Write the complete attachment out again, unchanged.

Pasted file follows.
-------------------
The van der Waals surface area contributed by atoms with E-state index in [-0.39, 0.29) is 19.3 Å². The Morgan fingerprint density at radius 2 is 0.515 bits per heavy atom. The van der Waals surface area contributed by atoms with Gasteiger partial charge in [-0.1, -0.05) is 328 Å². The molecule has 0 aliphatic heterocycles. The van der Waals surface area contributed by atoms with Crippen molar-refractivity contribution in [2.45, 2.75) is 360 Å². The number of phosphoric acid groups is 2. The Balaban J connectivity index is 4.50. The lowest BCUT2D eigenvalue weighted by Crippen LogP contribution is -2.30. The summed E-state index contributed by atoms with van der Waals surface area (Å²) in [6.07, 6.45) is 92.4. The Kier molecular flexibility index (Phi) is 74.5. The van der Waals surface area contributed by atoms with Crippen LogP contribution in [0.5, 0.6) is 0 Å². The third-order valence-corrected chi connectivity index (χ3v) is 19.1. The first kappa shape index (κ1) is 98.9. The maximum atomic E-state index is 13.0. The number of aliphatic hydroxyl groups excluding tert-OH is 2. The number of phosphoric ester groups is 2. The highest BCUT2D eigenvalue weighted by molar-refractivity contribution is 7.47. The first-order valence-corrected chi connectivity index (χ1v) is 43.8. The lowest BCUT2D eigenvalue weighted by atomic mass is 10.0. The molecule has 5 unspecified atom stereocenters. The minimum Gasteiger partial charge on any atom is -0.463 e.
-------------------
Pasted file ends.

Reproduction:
The van der Waals surface area contributed by atoms with E-state index in [-0.39, 0.29) is 19.3 Å². The Morgan fingerprint density at radius 2 is 0.515 bits per heavy atom. The van der Waals surface area contributed by atoms with Gasteiger partial charge in [-0.1, -0.05) is 328 Å². The molecule has 0 aliphatic heterocycles. The van der Waals surface area contributed by atoms with Crippen molar-refractivity contribution in [2.45, 2.75) is 360 Å². The number of phosphoric acid groups is 2. The Balaban J connectivity index is 4.50. The lowest BCUT2D eigenvalue weighted by Crippen LogP contribution is -2.30. The summed E-state index contributed by atoms with van der Waals surface area (Å²) in [6.07, 6.45) is 92.4. The Kier molecular flexibility index (Phi) is 74.5. The van der Waals surface area contributed by atoms with Crippen LogP contribution in [0.5, 0.6) is 0 Å². The third-order valence-corrected chi connectivity index (χ3v) is 19.1. The first kappa shape index (κ1) is 98.9. The maximum atomic E-state index is 13.0. The number of aliphatic hydroxyl groups excluding tert-OH is 2. The number of phosphoric ester groups is 2. The highest BCUT2D eigenvalue weighted by molar-refractivity contribution is 7.47. The first-order valence-corrected chi connectivity index (χ1v) is 43.8. The lowest BCUT2D eigenvalue weighted by atomic mass is 10.0. The molecule has 5 unspecified atom stereocenters. The minimum Gasteiger partial charge on any atom is -0.463 e.